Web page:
Grove Press: Elements of Fiction by Walter Mosley

Deadly Aim: The Civil War Story of Michigan's Anishinaabe Sharpshooters

Sally M. Walker (Winnie), winner of the Sibert Informational Book Medal for Secrets of a Civil War Submarine, tells another arresting, true tale from the U.S. Civil War in Deadly Aim.

Though "Natives were not U.S. citizens at the onset of the Civil War," it is "estimated that over twenty thousand Native men fought... for both the North and the South." Deadly Aim tells the story of the Odawa, Ojibwe and Potawatomi men (as a group, the Anishinaabek) who enlisted in the First Michigan Sharpshooters Company K, the "only company in the Union army east of the Mississippi River whose enlisted men were solely American Indians." Beginning before the Civil War, Walker brings readers through the detestable Indian Removal Act of 1830, the 1838 Potawatomi Trail of Death and the 1855 Treaty of Detroit, which seemingly ended "the threat of forced removal" but instead spurred a massive grab of Anishinaabek land. The first few chapters build suspense as they introduce the men of Company K; once they reach the front lines, Walker's crisp, compelling account highlights the men's humanity and heroism in the face of brutality, terror and ceaseless, aggressive racism.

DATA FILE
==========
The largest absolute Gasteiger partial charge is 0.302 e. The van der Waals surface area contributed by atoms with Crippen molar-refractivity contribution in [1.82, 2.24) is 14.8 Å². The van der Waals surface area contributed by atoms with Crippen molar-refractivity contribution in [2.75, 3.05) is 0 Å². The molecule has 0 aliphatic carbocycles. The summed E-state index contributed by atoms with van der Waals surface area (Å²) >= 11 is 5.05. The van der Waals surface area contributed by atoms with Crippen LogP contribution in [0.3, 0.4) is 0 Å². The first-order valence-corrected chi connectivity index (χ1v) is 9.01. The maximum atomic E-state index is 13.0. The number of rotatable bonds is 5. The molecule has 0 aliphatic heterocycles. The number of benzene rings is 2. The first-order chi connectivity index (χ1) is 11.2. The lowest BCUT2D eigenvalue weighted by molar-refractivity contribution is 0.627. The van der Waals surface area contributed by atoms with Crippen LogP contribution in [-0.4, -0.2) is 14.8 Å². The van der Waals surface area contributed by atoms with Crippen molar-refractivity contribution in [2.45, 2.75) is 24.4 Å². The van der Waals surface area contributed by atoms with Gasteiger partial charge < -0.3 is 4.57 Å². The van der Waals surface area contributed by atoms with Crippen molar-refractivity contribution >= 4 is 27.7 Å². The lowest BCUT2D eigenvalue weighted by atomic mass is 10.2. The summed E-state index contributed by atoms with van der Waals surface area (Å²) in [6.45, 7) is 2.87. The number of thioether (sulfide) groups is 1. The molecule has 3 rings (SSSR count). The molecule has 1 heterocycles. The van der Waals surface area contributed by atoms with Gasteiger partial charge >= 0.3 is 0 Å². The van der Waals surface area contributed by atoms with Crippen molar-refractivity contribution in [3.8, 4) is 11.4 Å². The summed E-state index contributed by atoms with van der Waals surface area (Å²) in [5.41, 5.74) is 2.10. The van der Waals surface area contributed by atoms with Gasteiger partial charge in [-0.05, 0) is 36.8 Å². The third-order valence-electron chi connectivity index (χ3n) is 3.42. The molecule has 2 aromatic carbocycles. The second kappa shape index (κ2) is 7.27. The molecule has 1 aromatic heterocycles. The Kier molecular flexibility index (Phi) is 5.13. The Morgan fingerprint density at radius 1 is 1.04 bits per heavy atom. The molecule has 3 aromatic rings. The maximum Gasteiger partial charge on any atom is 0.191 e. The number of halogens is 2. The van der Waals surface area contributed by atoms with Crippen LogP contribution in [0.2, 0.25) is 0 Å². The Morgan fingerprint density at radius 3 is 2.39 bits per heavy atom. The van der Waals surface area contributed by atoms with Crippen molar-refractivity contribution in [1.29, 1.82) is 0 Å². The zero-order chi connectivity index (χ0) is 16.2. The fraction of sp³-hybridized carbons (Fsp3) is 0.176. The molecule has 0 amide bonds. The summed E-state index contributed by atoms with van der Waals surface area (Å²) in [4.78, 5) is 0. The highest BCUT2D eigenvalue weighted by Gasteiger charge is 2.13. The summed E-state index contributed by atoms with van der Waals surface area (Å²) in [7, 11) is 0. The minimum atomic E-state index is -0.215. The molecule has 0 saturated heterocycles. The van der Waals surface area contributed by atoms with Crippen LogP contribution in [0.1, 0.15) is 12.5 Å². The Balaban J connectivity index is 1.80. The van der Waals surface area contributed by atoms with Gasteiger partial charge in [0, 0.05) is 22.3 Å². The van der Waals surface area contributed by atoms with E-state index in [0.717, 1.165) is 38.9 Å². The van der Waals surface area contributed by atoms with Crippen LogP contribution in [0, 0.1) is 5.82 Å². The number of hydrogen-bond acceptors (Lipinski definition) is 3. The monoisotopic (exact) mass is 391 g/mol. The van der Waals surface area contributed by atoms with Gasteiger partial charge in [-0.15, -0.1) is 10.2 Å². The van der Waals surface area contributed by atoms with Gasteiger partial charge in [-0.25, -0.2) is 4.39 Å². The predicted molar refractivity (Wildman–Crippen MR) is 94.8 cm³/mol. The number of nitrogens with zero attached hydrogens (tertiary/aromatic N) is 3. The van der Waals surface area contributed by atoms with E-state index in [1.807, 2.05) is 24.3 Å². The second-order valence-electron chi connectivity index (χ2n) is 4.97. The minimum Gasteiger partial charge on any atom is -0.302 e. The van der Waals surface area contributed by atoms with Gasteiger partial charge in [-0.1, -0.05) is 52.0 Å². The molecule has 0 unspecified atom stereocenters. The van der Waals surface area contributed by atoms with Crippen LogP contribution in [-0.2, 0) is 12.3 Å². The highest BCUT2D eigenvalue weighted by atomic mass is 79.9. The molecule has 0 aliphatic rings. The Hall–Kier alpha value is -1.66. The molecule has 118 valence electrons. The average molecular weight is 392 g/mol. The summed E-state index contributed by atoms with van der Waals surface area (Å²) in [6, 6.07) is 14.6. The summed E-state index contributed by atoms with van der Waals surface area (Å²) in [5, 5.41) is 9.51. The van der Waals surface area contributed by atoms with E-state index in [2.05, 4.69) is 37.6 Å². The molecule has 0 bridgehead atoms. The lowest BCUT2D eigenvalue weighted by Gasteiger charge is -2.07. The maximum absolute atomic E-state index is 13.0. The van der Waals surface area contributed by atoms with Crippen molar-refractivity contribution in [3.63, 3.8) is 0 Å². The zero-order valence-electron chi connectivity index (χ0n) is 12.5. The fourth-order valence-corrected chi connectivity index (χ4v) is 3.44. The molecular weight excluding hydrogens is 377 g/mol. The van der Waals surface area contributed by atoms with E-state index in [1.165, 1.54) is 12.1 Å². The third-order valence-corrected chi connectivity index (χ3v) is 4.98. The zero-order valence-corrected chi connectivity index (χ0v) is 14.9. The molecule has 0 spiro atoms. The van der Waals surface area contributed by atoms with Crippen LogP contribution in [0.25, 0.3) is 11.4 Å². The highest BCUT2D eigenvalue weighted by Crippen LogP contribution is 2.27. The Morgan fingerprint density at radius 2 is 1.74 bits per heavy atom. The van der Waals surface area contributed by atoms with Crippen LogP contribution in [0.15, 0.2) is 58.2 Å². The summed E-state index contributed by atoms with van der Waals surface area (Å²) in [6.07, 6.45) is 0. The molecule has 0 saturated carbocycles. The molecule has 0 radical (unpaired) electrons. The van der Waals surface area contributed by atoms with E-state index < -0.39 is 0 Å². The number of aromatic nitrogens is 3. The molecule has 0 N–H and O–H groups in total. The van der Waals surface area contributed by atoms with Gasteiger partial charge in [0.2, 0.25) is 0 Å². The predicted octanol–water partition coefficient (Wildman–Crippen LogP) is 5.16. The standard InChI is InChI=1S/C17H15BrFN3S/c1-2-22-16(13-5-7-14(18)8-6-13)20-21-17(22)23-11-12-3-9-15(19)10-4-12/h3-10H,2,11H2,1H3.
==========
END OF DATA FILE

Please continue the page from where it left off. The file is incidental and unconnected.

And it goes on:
Walker patched together the many stories of bravery found in Deadly Aim by using photographs, pension files, military service records, treaty articles, personal letters, first-person accounts from descendants of the Anishinaabe sharpshooters and more (as shown in an author's note, several appendices, a glossary, a bibliography, source notes and an index). Deadly Aim highlights some of the many battles Indigenous peoples have been fighting since colonizers first came to their land, and educates on a specific time in history while also hopefully opens eyes to the current moment. --Siân Gaetano, children's and YA editor, Shelf Awareness